They have chosen real good locations for this EAHIL workshop. Most presentations are in the Dublin Castle, another place at the Heart of the Irish History.

The workshop took approximately 3 hours and consisted of two presentations, followed by short Q&A’s and an open forum afterwards.

The presentations:

  • Web 2.0 and Health Information“,
  • A case study of the experiences of implementing and using these technologies in a large, non-profit organization (Cochrane Collaboration).

Eighteen people could attend. Each of us had a computer, which raised expectations that they were needed during the workshop. They were not, but they were handy anyway to look up things and to draft a post. And.. I could post this message on Twitter before Chris loaded a photo of his class on TwitPic.  LOL.

4-6-2009 9-46-55 chris is making a photo

10848362 class chriss mavergames

Web 2.0 versus web 1.0
Chris began with asking the audience how many people either have used ..or at least have heard of Facebook, LinkedIn or any other social networking service. And then he asked which tools were being used. Afterwards he admitted he had checked everyone’s presence on various social bookmarking sites. Hilarious.

To my surprise, quite a number of people were familiar with most of the web 2.0 services and sources. Indeed, weren’t librarians the first to embrace web 2.0?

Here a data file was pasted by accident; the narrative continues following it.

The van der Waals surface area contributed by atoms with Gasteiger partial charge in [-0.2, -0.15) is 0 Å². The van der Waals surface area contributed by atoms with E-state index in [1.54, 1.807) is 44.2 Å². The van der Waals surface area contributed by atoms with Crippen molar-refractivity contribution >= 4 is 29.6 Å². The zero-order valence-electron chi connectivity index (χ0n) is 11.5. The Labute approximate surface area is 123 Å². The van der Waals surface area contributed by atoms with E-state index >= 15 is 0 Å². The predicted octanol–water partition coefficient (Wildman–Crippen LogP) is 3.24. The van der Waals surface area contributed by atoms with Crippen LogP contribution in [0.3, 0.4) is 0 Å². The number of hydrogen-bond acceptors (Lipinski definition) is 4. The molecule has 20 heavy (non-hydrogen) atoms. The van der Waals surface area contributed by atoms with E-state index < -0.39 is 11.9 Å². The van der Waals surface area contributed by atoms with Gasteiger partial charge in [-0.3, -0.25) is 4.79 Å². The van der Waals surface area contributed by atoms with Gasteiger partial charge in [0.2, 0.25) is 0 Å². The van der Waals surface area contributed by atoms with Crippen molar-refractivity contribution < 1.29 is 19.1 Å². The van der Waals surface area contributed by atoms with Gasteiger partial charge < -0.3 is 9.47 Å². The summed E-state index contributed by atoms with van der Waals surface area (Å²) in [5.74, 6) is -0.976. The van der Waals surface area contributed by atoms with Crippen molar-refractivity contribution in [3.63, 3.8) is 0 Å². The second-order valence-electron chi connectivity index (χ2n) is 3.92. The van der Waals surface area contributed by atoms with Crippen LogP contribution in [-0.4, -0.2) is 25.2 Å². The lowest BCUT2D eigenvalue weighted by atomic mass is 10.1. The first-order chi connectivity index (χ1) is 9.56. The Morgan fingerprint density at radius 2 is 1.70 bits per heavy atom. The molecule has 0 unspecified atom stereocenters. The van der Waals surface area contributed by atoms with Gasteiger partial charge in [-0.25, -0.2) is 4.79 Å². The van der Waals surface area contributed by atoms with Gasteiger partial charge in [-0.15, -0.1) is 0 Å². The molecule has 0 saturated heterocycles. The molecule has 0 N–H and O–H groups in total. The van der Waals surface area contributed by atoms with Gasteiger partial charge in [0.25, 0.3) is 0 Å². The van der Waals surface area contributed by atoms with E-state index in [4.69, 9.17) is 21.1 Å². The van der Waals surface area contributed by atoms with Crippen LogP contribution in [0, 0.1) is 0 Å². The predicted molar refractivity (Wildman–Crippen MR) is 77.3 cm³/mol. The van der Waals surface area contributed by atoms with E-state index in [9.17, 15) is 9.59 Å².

I got the impression Twitter was the least well known/appreciated tools. Most people were either on Facebook or Linkedin, not on both. This presumably has to do with separation of professional and personal things.

Chris first explained the difference between Web 1.0 and Web 2.0: Web 1.0 is a one way interaction, static. Web 2.0 is: “more finding or receiving, less searching”. It has a dynamic aspect: there is more interaction, the possibility to ‘comment, subscribe, post, add, share or as Chris puts it: “Web 2.0 allows you to have information “pushed” at you vs. you having to “pull”.

Another characteristic of web 2.0 is that technology has become easier. It is now more about content.

As an example he showed the Cochrane website from 2004 (web 1.0) and the current website. The first was just a plain web site where you could search, browse and email, the second has social bookmarking tools and is more dynamic and active: you can add comments, post on websites etc.. In addition the Cochrane Collaboration is now on Twitter and Facebook and produces podcasts of a selection of systematic reviews.

Another example of web 2.0 interfaces are MyNCBI of PubMed (for saving your searches) and i-Google.

Social Networking services
These services allow you to create an online profile so that you can interact with others, share and integrate.

Examples are Facebook, LinkedIn and 2 Collab. What is used most, differs around the world. Linkedin is more a professional site, an “online resume” and Facebook is for more general stuff. “You’re mother is on facebook too, so..”. Most young people don’t realize what others can read. However, Facebook offers the possibility to select precisely who can see exactly what.

Twitter
Twitter is a microblogging system, that allows a 140 chracter message (tweet). At first, Chris wasn’t very much interested. He only knew Twitter through the automatic updates on Facebook, but “wasn’t really interested in a  friend in New York eating a scrambled egg.”